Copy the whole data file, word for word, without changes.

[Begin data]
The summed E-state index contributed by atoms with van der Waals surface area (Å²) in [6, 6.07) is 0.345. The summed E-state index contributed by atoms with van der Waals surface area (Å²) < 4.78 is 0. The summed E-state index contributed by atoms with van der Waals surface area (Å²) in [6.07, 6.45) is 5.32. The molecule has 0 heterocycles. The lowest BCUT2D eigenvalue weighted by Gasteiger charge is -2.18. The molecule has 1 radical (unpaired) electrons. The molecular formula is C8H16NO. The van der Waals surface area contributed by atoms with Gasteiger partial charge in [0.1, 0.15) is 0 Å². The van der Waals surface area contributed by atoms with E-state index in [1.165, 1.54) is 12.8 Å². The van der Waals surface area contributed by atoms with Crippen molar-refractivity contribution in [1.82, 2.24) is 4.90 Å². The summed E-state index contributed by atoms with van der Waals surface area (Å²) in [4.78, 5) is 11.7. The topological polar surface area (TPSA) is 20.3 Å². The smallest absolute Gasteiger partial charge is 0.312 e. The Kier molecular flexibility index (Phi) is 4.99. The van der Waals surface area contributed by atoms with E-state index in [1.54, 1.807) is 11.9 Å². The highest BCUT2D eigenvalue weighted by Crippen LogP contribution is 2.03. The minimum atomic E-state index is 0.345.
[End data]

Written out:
The summed E-state index contributed by atoms with van der Waals surface area (Å²) in [6, 6.07) is 0.345. The summed E-state index contributed by atoms with van der Waals surface area (Å²) < 4.78 is 0. The summed E-state index contributed by atoms with van der Waals surface area (Å²) in [6.07, 6.45) is 5.32. The molecule has 0 heterocycles. The lowest BCUT2D eigenvalue weighted by Gasteiger charge is -2.18. The molecule has 1 radical (unpaired) electrons. The molecular formula is C8H16NO. The van der Waals surface area contributed by atoms with Gasteiger partial charge in [0.1, 0.15) is 0 Å². The van der Waals surface area contributed by atoms with E-state index in [1.165, 1.54) is 12.8 Å². The van der Waals surface area contributed by atoms with Crippen molar-refractivity contribution in [1.82, 2.24) is 4.90 Å². The summed E-state index contributed by atoms with van der Waals surface area (Å²) in [4.78, 5) is 11.7. The topological polar surface area (TPSA) is 20.3 Å². The smallest absolute Gasteiger partial charge is 0.312 e. The Kier molecular flexibility index (Phi) is 4.99. The van der Waals surface area contributed by atoms with E-state index in [1.54, 1.807) is 11.9 Å². The highest BCUT2D eigenvalue weighted by Crippen LogP contribution is 2.03. The minimum atomic E-state index is 0.345.